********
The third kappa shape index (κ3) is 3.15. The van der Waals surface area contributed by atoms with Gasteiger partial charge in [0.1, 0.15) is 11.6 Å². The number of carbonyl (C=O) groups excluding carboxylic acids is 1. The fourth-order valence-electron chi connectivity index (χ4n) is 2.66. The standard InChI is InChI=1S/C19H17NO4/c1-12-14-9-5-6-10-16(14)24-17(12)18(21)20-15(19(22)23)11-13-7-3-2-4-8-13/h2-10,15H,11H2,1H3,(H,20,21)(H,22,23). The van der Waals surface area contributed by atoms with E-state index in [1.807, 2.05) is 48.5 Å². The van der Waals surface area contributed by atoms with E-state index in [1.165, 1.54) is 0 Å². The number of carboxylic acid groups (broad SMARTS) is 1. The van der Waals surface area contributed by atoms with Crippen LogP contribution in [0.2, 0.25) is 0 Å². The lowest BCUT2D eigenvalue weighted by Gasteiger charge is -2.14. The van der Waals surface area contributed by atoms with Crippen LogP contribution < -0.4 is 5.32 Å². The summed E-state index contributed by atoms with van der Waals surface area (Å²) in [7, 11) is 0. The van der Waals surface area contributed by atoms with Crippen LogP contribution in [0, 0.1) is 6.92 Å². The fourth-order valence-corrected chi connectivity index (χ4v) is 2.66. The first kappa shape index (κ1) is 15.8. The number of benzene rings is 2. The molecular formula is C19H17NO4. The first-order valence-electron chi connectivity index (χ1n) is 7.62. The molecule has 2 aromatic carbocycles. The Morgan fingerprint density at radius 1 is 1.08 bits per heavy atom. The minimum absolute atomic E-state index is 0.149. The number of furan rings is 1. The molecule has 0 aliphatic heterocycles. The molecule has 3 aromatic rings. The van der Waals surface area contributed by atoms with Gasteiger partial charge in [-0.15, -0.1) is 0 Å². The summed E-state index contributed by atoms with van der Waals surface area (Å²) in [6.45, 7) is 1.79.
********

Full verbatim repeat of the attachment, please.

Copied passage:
The third kappa shape index (κ3) is 3.15. The van der Waals surface area contributed by atoms with Gasteiger partial charge in [0.1, 0.15) is 11.6 Å². The number of carbonyl (C=O) groups excluding carboxylic acids is 1. The fourth-order valence-electron chi connectivity index (χ4n) is 2.66. The standard InChI is InChI=1S/C19H17NO4/c1-12-14-9-5-6-10-16(14)24-17(12)18(21)20-15(19(22)23)11-13-7-3-2-4-8-13/h2-10,15H,11H2,1H3,(H,20,21)(H,22,23). The van der Waals surface area contributed by atoms with E-state index in [1.807, 2.05) is 48.5 Å². The van der Waals surface area contributed by atoms with E-state index in [1.165, 1.54) is 0 Å². The number of carboxylic acid groups (broad SMARTS) is 1. The van der Waals surface area contributed by atoms with Crippen LogP contribution in [0.2, 0.25) is 0 Å². The lowest BCUT2D eigenvalue weighted by Gasteiger charge is -2.14. The van der Waals surface area contributed by atoms with Crippen LogP contribution < -0.4 is 5.32 Å². The summed E-state index contributed by atoms with van der Waals surface area (Å²) in [7, 11) is 0. The van der Waals surface area contributed by atoms with Crippen LogP contribution in [0, 0.1) is 6.92 Å². The fourth-order valence-corrected chi connectivity index (χ4v) is 2.66. The first kappa shape index (κ1) is 15.8. The number of benzene rings is 2. The molecular formula is C19H17NO4. The first-order valence-electron chi connectivity index (χ1n) is 7.62. The molecule has 2 aromatic carbocycles. The Morgan fingerprint density at radius 1 is 1.08 bits per heavy atom. The minimum absolute atomic E-state index is 0.149. The number of furan rings is 1. The molecule has 0 aliphatic heterocycles. The molecule has 3 aromatic rings. The van der Waals surface area contributed by atoms with Gasteiger partial charge in [-0.15, -0.1) is 0 Å². The summed E-state index contributed by atoms with van der Waals surface area (Å²) in [6.45, 7) is 1.79.